Saturday, June 29, 2013

So light em up up up, light em up up up, light em up up up, I'm on fire

How were your burgers? Good right? I know.

I suppose with my last post I opened to the door to the deck or patio where the BBQ is kept and I should keep going in that direction with the blog for another post or two. Works for me, I love my BBQ. I think for this entry I’m going to go the direction of tips and tricks for keeping your BBQ functional and for a few different recipes.
First, the BBQ itself. Keep it clean. That isn’t as easy as it seems since it is kept outdoors in the elements, probably year round. In the spirit of that, keep it covered when it isn’t in use. BBQ covers are fairly cheap and come in a wide variety of styles and materials. Choose what works best for you and go with it. Even with a cover you’re going to get dust and pollen and whatnot on the outside of the BBQ but that is easy to wipe off if needed.
A lot of people don’t clean the internals of their grill as often as they should. Now I’m talking gas grills here and not charcoal, which are a whole different animal that I don’t like using because I want my steak to taste like steak and not an ashtray filled with lighter fluid. Getting back to the internals; the grill top is self explanatory. Everyone has a wire brush that they brush off the burnt bits with when they are done. Easy as pie right? Well now you need to deal with those burnt bits that just fell into the body of the BBQ. Those bits get down on the heat shields and light on fire and actually end up burning holes through the shields which cause hot spots on your grill top. I personally shop-vac the crud out of the bottom of my BBQ every couple of weeks or so to keep it functioning well. Other than that, check your burners regularly to ensure you are getting flame from them from one end to another. They do wear out and they do plug off from time to time which will also cause hot and cold spots on your grill top. Replacement burners are available at many retailers if needed so don’t think you have to buy a new grill because your burner crapped out. Twice a year I also take my grill racks and burner covers out of the BBQ entirely and pressure wash them to clean them completely. That way you can inspect them and see if it is time to replace them. Yes they can be bought at many retailers as well.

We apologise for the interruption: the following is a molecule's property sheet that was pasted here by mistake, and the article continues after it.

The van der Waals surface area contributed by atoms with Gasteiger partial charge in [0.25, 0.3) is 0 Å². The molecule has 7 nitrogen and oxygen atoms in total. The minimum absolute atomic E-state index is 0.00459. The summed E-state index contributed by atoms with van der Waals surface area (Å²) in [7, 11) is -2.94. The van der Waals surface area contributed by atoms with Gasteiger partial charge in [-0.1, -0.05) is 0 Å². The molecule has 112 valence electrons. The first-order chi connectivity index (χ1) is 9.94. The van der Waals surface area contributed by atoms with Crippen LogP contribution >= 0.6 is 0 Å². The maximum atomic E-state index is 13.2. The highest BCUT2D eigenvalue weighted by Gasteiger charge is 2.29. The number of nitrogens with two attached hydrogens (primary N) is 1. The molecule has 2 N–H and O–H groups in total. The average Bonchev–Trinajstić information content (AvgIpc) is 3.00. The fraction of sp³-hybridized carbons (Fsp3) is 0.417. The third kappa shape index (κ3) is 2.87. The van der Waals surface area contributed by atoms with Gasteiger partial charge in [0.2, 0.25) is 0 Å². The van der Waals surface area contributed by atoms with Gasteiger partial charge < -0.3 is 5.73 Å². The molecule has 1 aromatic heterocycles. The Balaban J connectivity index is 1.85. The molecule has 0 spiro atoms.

Wow this is exciting stuff. Lets get to the food. Here are a few tips and tricks I use for some of my favorite grilled foods.

Steak/Chops – I have one side of my grill screaming hot and the other on medium to medium-high. That way I can give the outside of the steak/chops a good sear for 2 minutes a side and then move it to the lower heat instead of turning down the one side and letting the steaks/chops get the higher heat for a longer time which in the end can get them overcooked. DO NOT cut the steaks/chops to see how done they are, this will let the juices out and dry out the meat. Once they are cooked, let them rest for a few minutes. I cannot stress that enough. Let the juices reabsorb into the meat before you cut it.